For example, the report identifies the area’s elite soils as a boon to the food and beverage sector. Yet large areas of the masterplan have already been designated for a new town centre, housing and other activities. Property developers have already acquired large land holdings, and in some cases have begun work on them.
Have those designated areas been mapped against soil types good for growing food to show which will be lost to development? Tātaki Auckland said it didn’t have such information.
The plan estimates the 2,180ha designated for urban development could be home over the next 30 years to 60,000 people in 22,000 new dwellings, and create 40,000 new jobs
Here’s another example of a deep disconnect. The plan identifies the 560ha of land at Glenbrook as a future industrial park, of which some 160ha is used now by the steel mill.
BlueScope, the Australian company that owns the mill and land, says it is “actively exploring technology options to move to low carbon production”.
But even if it extends the mill’s life, that’s no guarantee tenants will be attracted to an industrial park. In its 60-year history the mill has failed to be such a magnet.
One issue is the remote location. The 560ha is surrounded by rural land 27km from SH1 at Drury. Upgrading SH22 to serve an industrial park would be a major investment, which in turn would only exacerbate Auckland’s sprawl.
Another major weakness of the masterplan is its lack of detail on housing density. There are only clues such as the visualisation below of what “high density” housing near the new town centre and station would look like.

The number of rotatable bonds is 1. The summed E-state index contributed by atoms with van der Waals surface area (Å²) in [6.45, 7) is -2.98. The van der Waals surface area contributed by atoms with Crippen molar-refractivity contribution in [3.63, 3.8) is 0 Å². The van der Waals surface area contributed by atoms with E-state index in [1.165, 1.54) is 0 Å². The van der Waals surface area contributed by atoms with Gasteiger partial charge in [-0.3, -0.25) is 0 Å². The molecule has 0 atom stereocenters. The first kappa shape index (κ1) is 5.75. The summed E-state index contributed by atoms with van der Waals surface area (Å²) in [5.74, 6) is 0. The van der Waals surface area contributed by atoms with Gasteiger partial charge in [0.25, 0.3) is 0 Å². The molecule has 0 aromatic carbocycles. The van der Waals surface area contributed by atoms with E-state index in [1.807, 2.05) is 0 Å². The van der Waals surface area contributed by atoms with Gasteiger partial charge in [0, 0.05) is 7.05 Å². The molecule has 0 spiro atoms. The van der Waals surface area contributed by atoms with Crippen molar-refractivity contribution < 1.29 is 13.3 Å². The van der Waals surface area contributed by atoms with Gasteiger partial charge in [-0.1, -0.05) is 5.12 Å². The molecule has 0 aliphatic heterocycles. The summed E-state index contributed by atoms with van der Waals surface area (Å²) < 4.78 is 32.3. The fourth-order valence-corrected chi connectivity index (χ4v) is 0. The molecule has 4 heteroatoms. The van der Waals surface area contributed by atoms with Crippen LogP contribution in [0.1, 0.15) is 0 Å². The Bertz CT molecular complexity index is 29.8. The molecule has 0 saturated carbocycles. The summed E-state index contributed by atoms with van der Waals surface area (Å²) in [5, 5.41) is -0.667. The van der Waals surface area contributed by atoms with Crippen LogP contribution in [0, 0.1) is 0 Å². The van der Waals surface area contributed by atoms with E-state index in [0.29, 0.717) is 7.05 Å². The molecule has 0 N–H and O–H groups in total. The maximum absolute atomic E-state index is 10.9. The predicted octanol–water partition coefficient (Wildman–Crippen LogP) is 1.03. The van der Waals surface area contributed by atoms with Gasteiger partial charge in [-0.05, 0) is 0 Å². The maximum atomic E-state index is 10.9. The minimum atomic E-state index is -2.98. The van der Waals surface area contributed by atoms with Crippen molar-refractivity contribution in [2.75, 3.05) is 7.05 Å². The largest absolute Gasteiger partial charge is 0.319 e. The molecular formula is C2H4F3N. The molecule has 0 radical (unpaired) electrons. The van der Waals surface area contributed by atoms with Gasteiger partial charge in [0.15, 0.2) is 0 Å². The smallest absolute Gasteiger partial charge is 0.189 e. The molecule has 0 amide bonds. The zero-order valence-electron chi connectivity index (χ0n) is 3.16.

Very bland, six-storey blocks are the norm. Which is no breakthrough in density or amenities – such low-rise apartment blocks are now being built in many parts of the city.
Of course, detailed urban design comes later in the planning process. But committing now to helping to develop a unique New Zealand style of urban design would lift the new town from generic to distinctive, make it much more liveable and help it attract international investment and renown.
Likewise, it is imperative to embrace now far more sustainable technologies for construction, infrastructure and utilities. The chart below describes those features that helped bring new life to Hammarby Sjöstad, a once-derelict port area in Stockholm’s inner city.
Around the world there are myriad examples of other inspiring new urban areas created on abandoned and greenfield land. And we have the expertise to do the same in New Zealand. Whakaora – Our Thriving City is one collective of such people.
But the masterplan for southern Auckland lacks such ambition, insight and creativity. Given its scale, it desperately needs those defining attributes.
The plan estimates the 2,180ha designated for urban development could be home over the next 30 years to 60,000 people in 22,000 new dwellings, and create 40,000 new jobs.
But over the same few decades we’ll need the equivalent of another dozen or so such greenfield new builds or brownfield redevelopments to meet the needs of the city’s growing population.
So, let’s learn very fast how to do this. Then Auckland will gain a global reputation as a highly liveable, deeply sustainable, culturally vibrant, socially cohesive, and economically bountiful city.